In short, Osborne believes Nebraska has more in common with Big Ten schools than his old Big 12 counterparts.

“I don’t want to spend a lot time dwelling on what didn’t work,” Osborne said. “There were a lot of good things about the Big 12; there are a lot of good things about Big. 12. I guess our feeling was probably the biggest dividing line was the culture. That’s simply a little nebulous, something that’s hard to define. More in terms of how people operate, what seems to be core values, what binds people together, and what doesn’t bind them together.

“We felt the culture of Big Ten was something that was pretty similar to how we saw things.”

When the Big Ten first held football realignment meetings on Aug. 1 and 2, 2010, Osborne was a vocal onlooker. He had his own scheduling desires, including hopes for annual games against Iowa and Minnesota.

“We made our wishes known, but we were not a voting member,” Osborne said. “It was kind of odd because you’re talking about things that are probably going to affect you for the next 30, 40 years, yet you’re not a voting member. But I would say that the Big Ten is very good in that they did seek our opinion, and we were able to express it. Sometimes they would take a straw vote or something. They said, ‘This is how Nebraska would vote even though the vote doesn’t count.’ But they were good about it.”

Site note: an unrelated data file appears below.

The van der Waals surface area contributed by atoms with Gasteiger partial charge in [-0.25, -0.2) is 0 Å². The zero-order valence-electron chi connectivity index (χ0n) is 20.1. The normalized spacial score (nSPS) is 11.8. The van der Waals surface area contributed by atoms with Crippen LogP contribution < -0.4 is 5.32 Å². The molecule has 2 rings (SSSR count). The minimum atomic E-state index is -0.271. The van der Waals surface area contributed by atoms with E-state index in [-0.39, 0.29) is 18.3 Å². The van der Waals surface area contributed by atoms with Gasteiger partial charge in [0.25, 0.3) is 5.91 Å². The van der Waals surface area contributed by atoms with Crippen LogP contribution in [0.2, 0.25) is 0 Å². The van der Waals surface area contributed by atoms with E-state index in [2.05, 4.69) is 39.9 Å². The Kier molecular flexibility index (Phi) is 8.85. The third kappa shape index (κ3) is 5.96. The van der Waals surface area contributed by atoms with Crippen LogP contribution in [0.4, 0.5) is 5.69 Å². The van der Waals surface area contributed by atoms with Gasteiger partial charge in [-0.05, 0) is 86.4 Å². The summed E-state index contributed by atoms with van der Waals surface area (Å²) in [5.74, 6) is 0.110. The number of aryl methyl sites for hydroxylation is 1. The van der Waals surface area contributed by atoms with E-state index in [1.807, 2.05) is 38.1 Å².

The respect for Osborne ran deep among Big Ten administrators. Wisconsin Athletic Director Barry Alvarez, a fellow Hall of Fame coach, played linebacker at Nebraska when Osborne was an assistant coach in the 1960s. Over the years they became close friends.